The Prado cuts off around the late 19th Century. You’ll find the modern era over at the intimate Museo Nacional Centro de Arte Reina Sofia. The showstopper is Picasso’s famous “Guernica,” his response to events of the Spanish Civil War. (Guernica: The Biography of a Twentieth-Century Icon) The collection has an extensive Picasso section. In addition, the other Spanish household name in modern painting, Salvador Dali, has some of his most recognizable works here. Think: melting clocks and leaping tigers. (From the modest man himself: Diary of a Genius) Most of the famous names in twentieth century modern art are represented. The museum is very small. You’ll linger longer over very famous paintings, rather than race through trying to take in the whole collection.

Finally, the Thyssen-Bornemisza Museum is a private collection with its own incredibly rich collection of European masters, with an emphasis on 19th and 20th centuries. Any museum that displays four Rodin marbles and a major Tintoretto masterpiece before you even enter the turnstiles is just plain showing-off! Early works include Van Eyck, Durer, Titian and Rembrandt. Here is where you will find the French Impressionists in Madrid. The modern art, from Picasso on, is extremely good. Allow yourself a solid half-day. About the time your mind is hitting overload, the modern collection just continues to serve up recognizable works. Pace yourself. (See if you can find a used copy of the Thyssen-Bornewisza Collection book.)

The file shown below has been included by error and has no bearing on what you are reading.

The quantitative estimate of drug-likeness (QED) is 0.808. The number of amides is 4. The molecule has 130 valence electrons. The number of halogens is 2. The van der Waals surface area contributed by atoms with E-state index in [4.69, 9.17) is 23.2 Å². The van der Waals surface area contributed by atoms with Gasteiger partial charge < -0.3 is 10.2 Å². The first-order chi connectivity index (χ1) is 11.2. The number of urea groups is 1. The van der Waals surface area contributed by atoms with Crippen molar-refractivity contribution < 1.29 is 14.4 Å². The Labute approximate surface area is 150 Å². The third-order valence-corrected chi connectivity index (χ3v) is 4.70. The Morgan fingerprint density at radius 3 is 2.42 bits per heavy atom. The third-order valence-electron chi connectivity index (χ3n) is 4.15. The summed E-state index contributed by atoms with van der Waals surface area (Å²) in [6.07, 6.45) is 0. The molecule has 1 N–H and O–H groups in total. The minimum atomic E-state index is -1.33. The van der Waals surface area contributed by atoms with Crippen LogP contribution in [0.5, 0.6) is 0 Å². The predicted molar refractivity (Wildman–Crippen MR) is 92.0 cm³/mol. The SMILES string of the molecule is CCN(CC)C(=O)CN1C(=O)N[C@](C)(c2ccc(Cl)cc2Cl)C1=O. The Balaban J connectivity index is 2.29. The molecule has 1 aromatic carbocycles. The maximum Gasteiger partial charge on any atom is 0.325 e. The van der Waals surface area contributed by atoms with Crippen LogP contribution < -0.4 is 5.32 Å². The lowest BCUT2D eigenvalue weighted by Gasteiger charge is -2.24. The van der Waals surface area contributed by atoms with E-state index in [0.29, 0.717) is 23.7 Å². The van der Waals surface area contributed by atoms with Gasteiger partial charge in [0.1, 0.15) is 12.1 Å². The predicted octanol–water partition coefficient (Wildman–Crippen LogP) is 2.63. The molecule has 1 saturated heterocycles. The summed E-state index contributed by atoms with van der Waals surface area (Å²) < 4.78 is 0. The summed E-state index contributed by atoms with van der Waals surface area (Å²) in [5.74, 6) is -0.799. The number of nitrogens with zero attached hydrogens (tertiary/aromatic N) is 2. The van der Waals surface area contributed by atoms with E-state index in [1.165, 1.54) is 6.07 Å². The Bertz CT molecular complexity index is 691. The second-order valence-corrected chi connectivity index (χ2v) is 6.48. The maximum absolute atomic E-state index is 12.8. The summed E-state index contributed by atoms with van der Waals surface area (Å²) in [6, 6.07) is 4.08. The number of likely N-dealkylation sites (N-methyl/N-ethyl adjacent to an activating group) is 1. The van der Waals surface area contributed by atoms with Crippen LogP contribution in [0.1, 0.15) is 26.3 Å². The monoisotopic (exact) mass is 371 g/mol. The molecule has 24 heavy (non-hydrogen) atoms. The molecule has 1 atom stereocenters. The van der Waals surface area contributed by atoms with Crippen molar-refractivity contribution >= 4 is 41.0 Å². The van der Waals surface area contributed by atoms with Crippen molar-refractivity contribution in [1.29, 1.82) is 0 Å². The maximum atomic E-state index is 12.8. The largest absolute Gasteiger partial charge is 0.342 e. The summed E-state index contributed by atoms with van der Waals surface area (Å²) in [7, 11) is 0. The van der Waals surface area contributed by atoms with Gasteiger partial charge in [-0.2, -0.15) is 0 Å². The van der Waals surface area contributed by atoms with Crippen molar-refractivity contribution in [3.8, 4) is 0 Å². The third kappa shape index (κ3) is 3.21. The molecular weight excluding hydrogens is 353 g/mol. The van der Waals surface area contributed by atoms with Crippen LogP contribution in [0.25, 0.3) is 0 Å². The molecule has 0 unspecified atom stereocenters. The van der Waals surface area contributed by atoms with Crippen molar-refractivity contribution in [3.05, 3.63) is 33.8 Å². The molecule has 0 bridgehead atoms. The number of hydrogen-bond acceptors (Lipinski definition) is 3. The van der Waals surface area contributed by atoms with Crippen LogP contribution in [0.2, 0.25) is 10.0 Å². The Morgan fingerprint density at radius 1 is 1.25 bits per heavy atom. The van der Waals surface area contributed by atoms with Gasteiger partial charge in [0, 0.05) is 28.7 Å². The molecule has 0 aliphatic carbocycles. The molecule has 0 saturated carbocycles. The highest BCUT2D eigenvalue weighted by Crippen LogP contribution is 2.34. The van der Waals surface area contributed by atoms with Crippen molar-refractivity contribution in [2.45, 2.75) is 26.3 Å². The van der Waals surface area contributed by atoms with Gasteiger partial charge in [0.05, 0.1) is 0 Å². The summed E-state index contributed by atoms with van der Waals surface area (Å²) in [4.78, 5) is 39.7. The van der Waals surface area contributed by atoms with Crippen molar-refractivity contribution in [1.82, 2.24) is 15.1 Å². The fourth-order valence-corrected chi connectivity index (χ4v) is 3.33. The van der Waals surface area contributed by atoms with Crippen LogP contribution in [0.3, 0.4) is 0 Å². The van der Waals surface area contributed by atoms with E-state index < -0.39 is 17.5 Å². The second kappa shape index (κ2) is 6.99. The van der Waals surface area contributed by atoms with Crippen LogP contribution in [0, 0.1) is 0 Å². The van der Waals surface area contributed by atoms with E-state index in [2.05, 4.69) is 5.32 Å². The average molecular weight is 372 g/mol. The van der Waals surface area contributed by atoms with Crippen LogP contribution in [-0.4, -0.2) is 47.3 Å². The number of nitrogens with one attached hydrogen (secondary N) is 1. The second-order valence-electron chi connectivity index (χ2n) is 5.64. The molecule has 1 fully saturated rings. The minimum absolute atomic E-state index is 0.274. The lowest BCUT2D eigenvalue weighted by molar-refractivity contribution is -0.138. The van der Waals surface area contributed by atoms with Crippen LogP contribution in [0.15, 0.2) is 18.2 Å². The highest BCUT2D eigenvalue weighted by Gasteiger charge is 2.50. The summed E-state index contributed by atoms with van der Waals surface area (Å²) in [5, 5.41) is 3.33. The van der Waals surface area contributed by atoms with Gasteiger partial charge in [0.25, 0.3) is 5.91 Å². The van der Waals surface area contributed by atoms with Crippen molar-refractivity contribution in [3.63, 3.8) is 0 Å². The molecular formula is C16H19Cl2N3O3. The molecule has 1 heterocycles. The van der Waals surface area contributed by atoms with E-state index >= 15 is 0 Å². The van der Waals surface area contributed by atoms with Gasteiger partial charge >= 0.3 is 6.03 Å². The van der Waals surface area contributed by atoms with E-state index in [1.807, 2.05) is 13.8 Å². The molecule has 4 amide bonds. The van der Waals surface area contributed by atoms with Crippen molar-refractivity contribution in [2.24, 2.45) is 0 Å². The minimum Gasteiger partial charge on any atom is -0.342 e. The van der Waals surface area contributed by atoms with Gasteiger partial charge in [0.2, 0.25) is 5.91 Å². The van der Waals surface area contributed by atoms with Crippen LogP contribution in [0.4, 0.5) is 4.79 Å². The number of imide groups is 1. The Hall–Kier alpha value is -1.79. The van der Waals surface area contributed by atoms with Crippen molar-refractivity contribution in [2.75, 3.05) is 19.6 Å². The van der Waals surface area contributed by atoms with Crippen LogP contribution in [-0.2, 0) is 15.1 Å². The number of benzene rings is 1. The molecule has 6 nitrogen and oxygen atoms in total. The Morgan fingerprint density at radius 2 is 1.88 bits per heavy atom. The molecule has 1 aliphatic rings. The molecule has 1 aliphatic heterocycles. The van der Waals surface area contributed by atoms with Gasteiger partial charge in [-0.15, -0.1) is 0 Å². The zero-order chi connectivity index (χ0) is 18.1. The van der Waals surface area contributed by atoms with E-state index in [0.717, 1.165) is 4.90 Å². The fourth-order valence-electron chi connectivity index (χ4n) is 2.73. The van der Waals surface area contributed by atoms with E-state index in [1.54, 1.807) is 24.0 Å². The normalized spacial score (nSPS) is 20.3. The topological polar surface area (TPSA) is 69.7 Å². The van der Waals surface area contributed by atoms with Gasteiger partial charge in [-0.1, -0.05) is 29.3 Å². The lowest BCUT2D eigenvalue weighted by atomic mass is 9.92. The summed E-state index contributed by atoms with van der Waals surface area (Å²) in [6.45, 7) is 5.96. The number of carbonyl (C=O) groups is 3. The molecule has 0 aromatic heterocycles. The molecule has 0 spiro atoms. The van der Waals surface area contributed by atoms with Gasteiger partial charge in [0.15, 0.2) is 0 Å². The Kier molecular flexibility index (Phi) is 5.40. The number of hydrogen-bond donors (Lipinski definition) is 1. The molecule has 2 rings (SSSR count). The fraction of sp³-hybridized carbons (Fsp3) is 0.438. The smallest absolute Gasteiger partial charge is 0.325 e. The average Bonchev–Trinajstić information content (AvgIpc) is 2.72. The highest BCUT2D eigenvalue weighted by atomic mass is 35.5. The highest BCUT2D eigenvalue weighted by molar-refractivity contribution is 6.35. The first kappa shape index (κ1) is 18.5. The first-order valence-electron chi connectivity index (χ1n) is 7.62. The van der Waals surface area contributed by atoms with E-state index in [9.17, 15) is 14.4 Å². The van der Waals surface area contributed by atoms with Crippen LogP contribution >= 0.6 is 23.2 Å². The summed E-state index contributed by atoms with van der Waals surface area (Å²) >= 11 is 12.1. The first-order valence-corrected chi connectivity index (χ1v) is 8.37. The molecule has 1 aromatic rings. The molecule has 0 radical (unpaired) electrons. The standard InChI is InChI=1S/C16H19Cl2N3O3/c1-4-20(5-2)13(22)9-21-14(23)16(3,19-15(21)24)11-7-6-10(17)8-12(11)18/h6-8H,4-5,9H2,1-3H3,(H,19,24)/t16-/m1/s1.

If you are a cruiser in Spain, chances are excellent you are sailing to or from Barcelona. It has a long history, back to the Carthaginians and Greeks, followed by the Romans, the Visigoths and the Arabs. It is the capital of Catalonia, which has always thought of itself as a little distinct from the rest of Spain. The contemporary hero of the city is probably a 24-year-old soccer star named Lionel Messi, considered to be the best soccer player in the world. The Barcelona Football Club is a dominant champion. If you are in town for a match, it would be a great experience. Alternatively, buy a Barcelona Home Football Shirt 2012/13.

This is the nave of the Sagrada Familia Basilica in Barcelona. By SBA73 from Sabadell, Catalunya, via Wikimedia Commons

The man who has placed an indelible signature on the city of Barcelona is Antoni Gaudi, architect extraordinaire. Though his biographers will tell you he was influenced by the study of many types of architecture and non-standard natural structures, his imagination has clearly synthesized all these inputs into a rare and unique expression. In Barcelona alone, there are six UNESCO World Heritage sites based on his creations. The most ambitious is the incomplete Basilica i Temple Expiatore de la Sagrada Familia, a complex name that deserves an equally complex edifice. Begun in 1882, it is still unfinished, as the design is so remarkably innovative and complex that it needs to proceed slowly to get it right. It would be very good to become acquainted before you arrive, Gaudi (Mega Square).

In addition to the Basilica, Gaudi has other UNESCO World Heritage residences and parks sprinkled throughout Barcelona, including the Park Guell, Palau Guell, Casa Mila, Casa Vicens, and Casa Battlo.

The other unique and notable architectural wonder of Barcelona is the Palau de la Musica Catalana, which is a concert hall designed by Lluis Montaner. Stunning both inside and out, it is worth the detour.

Alternatively, the city has great beaches right on its waterfront. If the weather inspires a lazy day in the sun, that’s okay too.